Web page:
Ray Youssef, the co-founder of Paxful, has warned to stay off the platform amid complaints of scamming.
As a peer-to-peer (P2P) marketplace, Paxful provides the infrastructure, including moderation, for users to buy and sell cryptocurrency from each other.
Paxful closes, re-opens
The peer-to-peer marketplace closed in April, with Youssef acknowledging the resignation of several key staff members. However, at the time, he remained unwilling to expand on what else was happening behind the scenes.
Weeks later, Youssef said heightening U.S. regulatory pressure was to blame — as he alerted people to the dangers of dealing with U.S.-based financial companies.
“They will confiscate your funds and not even give you a reason because they cannot by law. The system itself is designed to hurt you.”
During this time, he said he was working on unfreezing funds U.S. regulators had seized — his final act as CEO.
On April 21, Youssef announced his resignation from the company — vowing to make whole the users he could not help at the time.
Although the company managed to unfreeze 88% of funds, approximately $4.5 million remains frozen.
Paxful has offices in Estonia, the U.K., the Philippines, Dubai, and St. Petersburg and does significant business outside the U.S. but is headquartered in New York.
Users getting scammed
Paxful re-opened its peer-to-peer marketplace on May 8. Since then, users have reported being scammed on the platform.
Having fallen victim, Mitch reached out to Youssef, saying he had been scammed. Youssef responded by saying he was powerless to help, adding that he had been banned from the platform.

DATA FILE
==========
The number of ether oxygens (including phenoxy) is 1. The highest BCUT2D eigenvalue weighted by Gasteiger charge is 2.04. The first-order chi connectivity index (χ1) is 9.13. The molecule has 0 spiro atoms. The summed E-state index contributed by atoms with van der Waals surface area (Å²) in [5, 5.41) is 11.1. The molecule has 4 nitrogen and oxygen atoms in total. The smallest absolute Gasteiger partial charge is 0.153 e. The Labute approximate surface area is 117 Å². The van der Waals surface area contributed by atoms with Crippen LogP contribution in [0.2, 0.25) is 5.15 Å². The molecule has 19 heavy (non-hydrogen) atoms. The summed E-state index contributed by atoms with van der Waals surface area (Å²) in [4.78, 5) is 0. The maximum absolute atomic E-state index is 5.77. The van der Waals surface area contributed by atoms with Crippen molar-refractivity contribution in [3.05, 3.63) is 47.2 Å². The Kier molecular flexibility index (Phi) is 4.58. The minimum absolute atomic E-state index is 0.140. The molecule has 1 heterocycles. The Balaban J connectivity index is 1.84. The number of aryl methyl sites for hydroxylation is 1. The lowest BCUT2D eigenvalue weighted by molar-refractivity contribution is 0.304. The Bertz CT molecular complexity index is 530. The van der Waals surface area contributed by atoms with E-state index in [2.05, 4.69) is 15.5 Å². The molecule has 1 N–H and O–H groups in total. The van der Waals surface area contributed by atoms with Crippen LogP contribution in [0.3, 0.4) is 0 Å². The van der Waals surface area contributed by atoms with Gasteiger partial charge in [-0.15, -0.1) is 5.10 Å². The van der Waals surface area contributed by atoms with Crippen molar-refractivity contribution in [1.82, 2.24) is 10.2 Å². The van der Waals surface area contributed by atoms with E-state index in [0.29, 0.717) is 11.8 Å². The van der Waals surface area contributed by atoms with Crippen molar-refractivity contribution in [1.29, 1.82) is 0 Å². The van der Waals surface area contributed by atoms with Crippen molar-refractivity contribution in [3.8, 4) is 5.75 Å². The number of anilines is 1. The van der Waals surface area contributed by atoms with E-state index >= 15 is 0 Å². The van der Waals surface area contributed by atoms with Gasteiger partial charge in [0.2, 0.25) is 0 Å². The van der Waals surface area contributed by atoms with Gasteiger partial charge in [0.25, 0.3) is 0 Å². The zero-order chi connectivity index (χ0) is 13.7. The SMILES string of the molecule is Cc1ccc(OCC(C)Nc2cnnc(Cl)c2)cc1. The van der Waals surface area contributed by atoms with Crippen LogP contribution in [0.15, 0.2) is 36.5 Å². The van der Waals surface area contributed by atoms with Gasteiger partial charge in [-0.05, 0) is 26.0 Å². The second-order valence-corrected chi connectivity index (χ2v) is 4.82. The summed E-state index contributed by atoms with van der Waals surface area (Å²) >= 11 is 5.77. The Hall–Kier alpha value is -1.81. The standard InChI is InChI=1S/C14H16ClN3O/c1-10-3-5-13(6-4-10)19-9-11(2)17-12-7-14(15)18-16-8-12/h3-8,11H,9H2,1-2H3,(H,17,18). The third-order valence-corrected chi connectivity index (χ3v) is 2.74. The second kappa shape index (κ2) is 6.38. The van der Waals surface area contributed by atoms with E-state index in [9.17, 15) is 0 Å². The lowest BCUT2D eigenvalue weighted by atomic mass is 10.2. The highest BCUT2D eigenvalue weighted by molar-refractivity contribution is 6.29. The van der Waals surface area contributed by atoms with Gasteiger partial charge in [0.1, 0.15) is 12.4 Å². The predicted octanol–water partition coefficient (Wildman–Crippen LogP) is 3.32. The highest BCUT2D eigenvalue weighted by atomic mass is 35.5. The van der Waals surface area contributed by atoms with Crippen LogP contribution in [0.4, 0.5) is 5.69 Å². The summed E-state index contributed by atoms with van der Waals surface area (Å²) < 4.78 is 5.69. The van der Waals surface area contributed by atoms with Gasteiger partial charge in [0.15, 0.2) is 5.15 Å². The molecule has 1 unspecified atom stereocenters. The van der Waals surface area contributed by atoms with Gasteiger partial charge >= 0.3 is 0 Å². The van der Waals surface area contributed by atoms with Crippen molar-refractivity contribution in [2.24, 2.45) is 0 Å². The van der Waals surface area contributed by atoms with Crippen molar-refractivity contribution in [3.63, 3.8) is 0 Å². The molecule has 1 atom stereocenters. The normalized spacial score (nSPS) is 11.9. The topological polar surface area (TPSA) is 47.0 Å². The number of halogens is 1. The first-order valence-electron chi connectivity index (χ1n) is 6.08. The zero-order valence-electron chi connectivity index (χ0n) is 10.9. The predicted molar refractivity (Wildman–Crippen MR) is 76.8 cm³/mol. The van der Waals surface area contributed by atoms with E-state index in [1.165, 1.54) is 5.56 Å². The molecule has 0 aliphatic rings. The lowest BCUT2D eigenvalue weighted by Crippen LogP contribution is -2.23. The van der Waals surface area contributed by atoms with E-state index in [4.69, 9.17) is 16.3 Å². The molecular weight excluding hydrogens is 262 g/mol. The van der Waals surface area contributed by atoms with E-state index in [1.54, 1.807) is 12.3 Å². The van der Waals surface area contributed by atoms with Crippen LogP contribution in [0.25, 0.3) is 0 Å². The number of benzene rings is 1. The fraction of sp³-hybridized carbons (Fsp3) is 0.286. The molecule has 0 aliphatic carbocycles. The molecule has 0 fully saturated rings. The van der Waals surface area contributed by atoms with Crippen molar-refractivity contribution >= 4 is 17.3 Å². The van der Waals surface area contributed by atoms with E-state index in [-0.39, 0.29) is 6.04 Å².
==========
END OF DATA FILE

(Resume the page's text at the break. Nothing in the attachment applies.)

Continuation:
“I am no longer the CEO of Paxful and have no control over anything happening there. They banned me too. Good luck and trust no ones [sic]. #selfcustody.”
Mitch further pleaded for help, explaining that he had lost eight months of savings amounting to $660, yet Paxful has not addressed the problem.
Youssef reiterated that he is not in a position to resolve the issue, also mentioning that he had taken his funds off Paxful and “will not trade there.”
Similarly, Kamwana reported selling crypto, then refunding the money due to incorrectly receiving the PayPal by “Goods and Services” instead of “Friends and Family,” only for the moderator to release crypto funds to the buyer.
Commenting on this post, another Twitter user said he lost crypto the same way.
Intense speculation surrounds what happened at Paxful and the apparent moderator-scammer collusion that is unfolding.
Youssef was asked whether the company was subject to a hostile takeover, and he replied, “It was way worse than that.”
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